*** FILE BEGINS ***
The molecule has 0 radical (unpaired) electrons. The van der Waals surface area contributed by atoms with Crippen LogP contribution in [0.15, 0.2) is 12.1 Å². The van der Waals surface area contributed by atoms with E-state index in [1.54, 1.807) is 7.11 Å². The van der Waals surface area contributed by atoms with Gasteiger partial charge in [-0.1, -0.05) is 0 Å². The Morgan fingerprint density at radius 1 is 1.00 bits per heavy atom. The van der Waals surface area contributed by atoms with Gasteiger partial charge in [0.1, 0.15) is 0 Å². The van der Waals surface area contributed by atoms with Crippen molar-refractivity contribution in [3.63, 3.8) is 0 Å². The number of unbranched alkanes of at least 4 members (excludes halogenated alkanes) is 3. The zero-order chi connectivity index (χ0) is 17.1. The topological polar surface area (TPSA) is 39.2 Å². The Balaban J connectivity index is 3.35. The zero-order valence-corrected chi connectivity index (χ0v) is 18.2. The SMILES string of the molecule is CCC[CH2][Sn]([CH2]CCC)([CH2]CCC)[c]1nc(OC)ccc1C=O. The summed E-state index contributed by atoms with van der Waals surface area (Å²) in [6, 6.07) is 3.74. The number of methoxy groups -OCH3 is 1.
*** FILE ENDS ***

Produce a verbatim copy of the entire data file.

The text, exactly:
The molecule has 0 radical (unpaired) electrons. The van der Waals surface area contributed by atoms with Crippen LogP contribution in [0.15, 0.2) is 12.1 Å². The van der Waals surface area contributed by atoms with E-state index in [1.54, 1.807) is 7.11 Å². The van der Waals surface area contributed by atoms with Gasteiger partial charge in [-0.1, -0.05) is 0 Å². The Morgan fingerprint density at radius 1 is 1.00 bits per heavy atom. The van der Waals surface area contributed by atoms with Gasteiger partial charge in [0.1, 0.15) is 0 Å². The van der Waals surface area contributed by atoms with Crippen molar-refractivity contribution in [3.63, 3.8) is 0 Å². The number of unbranched alkanes of at least 4 members (excludes halogenated alkanes) is 3. The zero-order chi connectivity index (χ0) is 17.1. The topological polar surface area (TPSA) is 39.2 Å². The Balaban J connectivity index is 3.35. The zero-order valence-corrected chi connectivity index (χ0v) is 18.2. The SMILES string of the molecule is CCC[CH2][Sn]([CH2]CCC)([CH2]CCC)[c]1nc(OC)ccc1C=O. The summed E-state index contributed by atoms with van der Waals surface area (Å²) in [6, 6.07) is 3.74. The number of methoxy groups -OCH3 is 1.